Keeping Score: Did Divorce Rates Fall in 2009?
Annual reports from the National Center for Health Statistics keep track of marriages, births and divorces in the United States and depending on how you read the numbers, it appears the overall divorce rate slowed down a bit in 2009. In fact, the rates of all three major life events, marriages, births and divorces all seem to be on a slight, but steady decline compared to the numbers just two years ago.
Taking a look at the actual numbers reveals a clear decline, but how the numbers are interpreted may not be so universal. Many speculate that the weak economy and high unemployment are causing people to postpone or drop plans for anything that might get expensive and marriage, birth and divorce all fit that description. Whatever the driving force might be, the numbers do show definite declines in all three areas:
2007 = 7.3 marriages per 1,000 people
2008 = 7.1 marriages per 1,000 people
2009 = 6.8 marriages per 1,000 people
2007 = 14.3 births per 1,000 people
2008 = 13.9 births per 1,000 people
2009 = 13.5 births per 1,000 people
2007 = 3.6 divorces per 1,000 people
2008 = 3.5 divorces per 1,000 people
2009 = 3.4 divorces per 1,000 people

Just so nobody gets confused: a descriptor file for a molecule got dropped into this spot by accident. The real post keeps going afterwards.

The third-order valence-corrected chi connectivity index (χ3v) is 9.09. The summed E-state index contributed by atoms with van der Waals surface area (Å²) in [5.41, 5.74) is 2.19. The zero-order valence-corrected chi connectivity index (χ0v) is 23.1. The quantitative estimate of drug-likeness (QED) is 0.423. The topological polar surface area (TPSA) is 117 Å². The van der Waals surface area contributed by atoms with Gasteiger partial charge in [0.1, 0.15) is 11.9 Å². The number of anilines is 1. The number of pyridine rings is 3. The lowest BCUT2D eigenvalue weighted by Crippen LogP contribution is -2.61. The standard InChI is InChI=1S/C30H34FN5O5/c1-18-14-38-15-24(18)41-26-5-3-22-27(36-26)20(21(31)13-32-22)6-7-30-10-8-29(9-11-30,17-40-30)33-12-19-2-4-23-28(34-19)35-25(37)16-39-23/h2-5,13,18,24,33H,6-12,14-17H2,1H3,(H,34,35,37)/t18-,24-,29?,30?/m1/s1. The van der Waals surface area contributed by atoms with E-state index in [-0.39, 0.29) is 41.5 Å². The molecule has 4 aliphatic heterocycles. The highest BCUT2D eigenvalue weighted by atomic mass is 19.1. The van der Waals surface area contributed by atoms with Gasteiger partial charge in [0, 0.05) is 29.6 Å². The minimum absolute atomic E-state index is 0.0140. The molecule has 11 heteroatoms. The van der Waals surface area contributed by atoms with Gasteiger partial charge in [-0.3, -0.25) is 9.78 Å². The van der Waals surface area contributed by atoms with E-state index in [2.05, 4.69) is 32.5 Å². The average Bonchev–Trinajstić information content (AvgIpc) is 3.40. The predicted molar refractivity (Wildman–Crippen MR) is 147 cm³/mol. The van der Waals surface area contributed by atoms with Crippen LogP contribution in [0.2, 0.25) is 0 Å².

Some sources have estimated the American divorce rate is at or near the shocking number of 50%, while others have said that is not accurate. Depending on how you slice the population, it’s a fact that the divorce rate for certain segments of American society do not equal 50%. For example, it has been shown that people with higher education levels and higher incomes do not divorce at the same rate as other segments of the population.
Then there is the contention that the method of calculating the overall divorce rate in the United States is incorrect because the people who get divorced in a specific year are not the same people who got married that same year. In that light, the critics claim any resulting statistic is useless in analyzing the true divorce rate.
So, did the divorce rate decline? Looking at the numbers for divorces in 2009 does show a decline, the number dropped from 3.6 per 1,000 people to 3.4 and that’s an undeniable reduction, but with the total number of marriages decreasing at the same time, the result is nearly the same overall percentage of divorce. The traditional method of calculating the divorce rate is to divide the number of divorces per 1,000 people by the number of marriages per 1,000 people. Plugging in the numbers for 2007 yields a divorce rate of just under 50% at 49%. Using the new numbers for 2009 produces exactly 50% and shows that while there were fewer divorces in 2009, the reduction in marriages means that the overall divorce rate actually went up by 1%. In conclusion, the good news is that there were actually fewer divorces in 2009, but the bad news is that the overall divorce rate remained basically unchanged.